Researchers have developed an effective technique that uses gene therapy on stem cells to correct chronic granulomatous disease (CGD) in cell culture, which could eventually serve as a treatment for this rare, inherited immune disorder, according to a study published in Blood, the Journal of the American Society of Hematology.
CGD prevents neutrophils, a type of white blood cell of the immune system, from making hydrogen peroxide, an essential defense against life-threatening bacterial and fungal infections. Most cases of CGD are a result of a mutation on the X chromosome, a type of CGD that is called "X-linked" (X-CGD).
While antibiotics can treat infections caused by X-CGD, they do not cure the disease itself. Patients with X-CGD can be cured with a hematopoietic stem cell (HSC) transplant from healthy bone marrow; however, finding a compatible donor is difficult. Even with a suitable donor, patients are at risk of developing graft-versus-host disease (GVHD), a serious and often deadly post-transplant complication that occurs when newly transplanted donor cells recognize a recipient's own cells as foreign and attack the patient's body.
Another treatment option under development for X-CGD is gene therapy, a technique for correcting defective genes responsible for disease development that involves manipulation of genetic material within an individual's blood-forming stem cells using genetically engineered viruses. However, this gene therapy has so far proved to be inefficient at correcting X-CGD. In addition, these engineered viruses insert new genetic material at random locations in the blood-forming stem cell genome, putting patients at significantly higher risk for developing genetic mutations that may eventually lead to serious blood disorders, including blood cancer.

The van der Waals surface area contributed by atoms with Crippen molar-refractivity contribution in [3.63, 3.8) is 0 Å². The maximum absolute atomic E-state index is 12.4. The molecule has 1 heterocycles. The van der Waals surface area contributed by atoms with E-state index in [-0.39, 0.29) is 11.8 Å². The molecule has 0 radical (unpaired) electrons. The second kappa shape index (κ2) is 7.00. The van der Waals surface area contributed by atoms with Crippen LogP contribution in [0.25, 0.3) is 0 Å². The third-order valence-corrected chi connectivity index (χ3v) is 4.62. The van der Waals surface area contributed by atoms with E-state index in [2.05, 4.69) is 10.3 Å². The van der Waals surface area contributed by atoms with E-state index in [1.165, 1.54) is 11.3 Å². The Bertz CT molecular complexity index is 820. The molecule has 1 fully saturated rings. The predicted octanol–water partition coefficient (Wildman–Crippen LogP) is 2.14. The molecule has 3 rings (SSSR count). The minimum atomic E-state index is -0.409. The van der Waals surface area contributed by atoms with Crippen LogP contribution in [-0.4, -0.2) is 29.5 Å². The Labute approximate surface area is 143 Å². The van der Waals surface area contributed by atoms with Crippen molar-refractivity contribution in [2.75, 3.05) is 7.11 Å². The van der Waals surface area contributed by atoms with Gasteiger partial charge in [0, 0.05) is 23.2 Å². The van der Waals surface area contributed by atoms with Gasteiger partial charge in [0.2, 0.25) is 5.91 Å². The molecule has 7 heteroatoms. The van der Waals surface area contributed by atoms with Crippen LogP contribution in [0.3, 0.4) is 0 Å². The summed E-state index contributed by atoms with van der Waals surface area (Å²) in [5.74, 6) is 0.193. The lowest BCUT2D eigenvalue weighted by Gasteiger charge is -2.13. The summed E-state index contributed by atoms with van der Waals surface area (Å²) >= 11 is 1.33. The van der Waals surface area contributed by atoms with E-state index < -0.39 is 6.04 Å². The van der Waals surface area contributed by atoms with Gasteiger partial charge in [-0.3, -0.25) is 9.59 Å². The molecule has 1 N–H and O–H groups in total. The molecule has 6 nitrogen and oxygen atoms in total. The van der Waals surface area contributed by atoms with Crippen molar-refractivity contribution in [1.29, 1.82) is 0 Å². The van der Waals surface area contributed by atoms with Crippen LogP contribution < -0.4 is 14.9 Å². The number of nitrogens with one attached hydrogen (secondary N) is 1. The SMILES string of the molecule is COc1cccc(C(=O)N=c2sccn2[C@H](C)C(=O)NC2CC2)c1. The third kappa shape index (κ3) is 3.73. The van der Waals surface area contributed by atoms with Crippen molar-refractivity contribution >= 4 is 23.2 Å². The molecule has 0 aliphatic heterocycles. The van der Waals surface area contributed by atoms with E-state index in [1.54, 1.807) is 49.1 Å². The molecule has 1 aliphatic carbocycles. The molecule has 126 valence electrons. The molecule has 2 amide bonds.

In order to develop a more effective and safer gene therapy for X-CGD, researchers from the National Institute of Allergy and Infectious Disease (NIAID) at the National Institutes of Health (NIH) and The Johns Hopkins University School of Medicine embarked on a study using a more precise method for performing gene therapy that did not use viruses for the gene correction. Researchers removed adult stem cells from the bone marrow of a patient with X-CGD and genetically reprogrammed them to become induced pluripotent stem cells (iPS cells). Like embryonic stem cells, these patient-specific iPS cells can be grown and manipulated indefinitely in culture while retaining their capacity to differentiate into any cell type of the body, including HSCs.
"HSCs that are derived from gene corrected iPS cells are tissue-compatible with the patient and may create a way for the patient's own cells to be used in a transplant to cure the disease, removing the risk of GVHD or the need to find a compatible donor," said Harry L. Malech, MD, senior study author, Chief of the Laboratory of Host Defenses and Head of the Genetic Immunotherapy Section of NIAID at the NIH. "However, turning iPS cells into a large number of HSCs that are efficently transplantable remains technically difficult; therefore, our study aimed at demonstrating that it is possible to differentiate gene corrected iPS cells into a large number of corrected neutrophils. These corrected neutrophils, grown in culture, are tissue-compatible with the patient and may be used to manage the life-threatening infections that are caused by the disease."
Typically, iPS cells from a patient with an inherited disorder do not express disease traits, despite the fact that the iPS cell genome contains the expected mutation. The researchers were able to prove, in culture, that iPS cells from a patient with X-CGD could be differentiated into mature neutrophils that failed to produce hydrogen peroxide, thus expressing the disease trait. This is the first study in which the disease phenotype has been reproduced in neutrophils differentiated from X-CGD patient-specific iPS cells.
After discovering that the disease could be reproduced in cell culture, the researchers then sought to correct the disease and produce healthy neutrophils in culture. They used synthetic proteins called zinc finger nucleases (ZFNs) to target a corrective gene at a specifically defined location in the genome of the X-CGD iPS cells. The iPS cells were then carefully screened to identify those containing a single copy of the corrective gene properly inserted only at the safe site. The researchers observed that some of the gene-corrected iPS cells could differentiate into neutrophils that produced normal levels of hydrogen peroxide, effectively "correcting" the disease.
"This is the first study that uses ZFNs in specific targeting gene transfer to correct X-CGD,"said Dr. Malech. "Demonstrating that this approach to gene therapy works with a single-gene disease such as X-CGD means that the results from our study offer not only a potential treatment for this disease, but more importantly, a technique by which other single-gene diseases can be corrected using specifically targeted gene therapy on iPS cells."
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